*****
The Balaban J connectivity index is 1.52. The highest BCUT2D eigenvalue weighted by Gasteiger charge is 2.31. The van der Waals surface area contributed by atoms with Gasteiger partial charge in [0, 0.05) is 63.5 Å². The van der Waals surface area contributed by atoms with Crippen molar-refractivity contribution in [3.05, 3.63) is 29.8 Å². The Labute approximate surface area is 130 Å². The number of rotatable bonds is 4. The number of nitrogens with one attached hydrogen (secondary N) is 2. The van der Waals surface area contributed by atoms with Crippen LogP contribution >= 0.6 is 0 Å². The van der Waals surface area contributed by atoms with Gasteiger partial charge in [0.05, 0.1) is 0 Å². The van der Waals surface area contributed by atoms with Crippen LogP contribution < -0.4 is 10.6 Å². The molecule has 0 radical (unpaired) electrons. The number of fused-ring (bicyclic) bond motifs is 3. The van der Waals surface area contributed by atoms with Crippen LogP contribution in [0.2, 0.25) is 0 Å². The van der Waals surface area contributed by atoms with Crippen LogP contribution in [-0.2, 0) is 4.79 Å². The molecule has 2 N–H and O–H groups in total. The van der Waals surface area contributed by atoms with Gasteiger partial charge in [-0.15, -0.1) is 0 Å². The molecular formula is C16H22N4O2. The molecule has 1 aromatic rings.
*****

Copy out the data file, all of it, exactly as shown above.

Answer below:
The Balaban J connectivity index is 1.52. The highest BCUT2D eigenvalue weighted by Gasteiger charge is 2.31. The van der Waals surface area contributed by atoms with Gasteiger partial charge in [0, 0.05) is 63.5 Å². The van der Waals surface area contributed by atoms with Crippen molar-refractivity contribution in [3.05, 3.63) is 29.8 Å². The Labute approximate surface area is 130 Å². The number of rotatable bonds is 4. The number of nitrogens with one attached hydrogen (secondary N) is 2. The van der Waals surface area contributed by atoms with Crippen LogP contribution >= 0.6 is 0 Å². The van der Waals surface area contributed by atoms with Gasteiger partial charge in [0.05, 0.1) is 0 Å². The van der Waals surface area contributed by atoms with Crippen LogP contribution < -0.4 is 10.6 Å². The molecule has 0 radical (unpaired) electrons. The number of fused-ring (bicyclic) bond motifs is 3. The van der Waals surface area contributed by atoms with Crippen LogP contribution in [0.2, 0.25) is 0 Å². The van der Waals surface area contributed by atoms with Crippen LogP contribution in [-0.2, 0) is 4.79 Å². The molecule has 2 N–H and O–H groups in total. The van der Waals surface area contributed by atoms with Gasteiger partial charge in [-0.15, -0.1) is 0 Å². The molecular formula is C16H22N4O2. The molecule has 1 aromatic rings.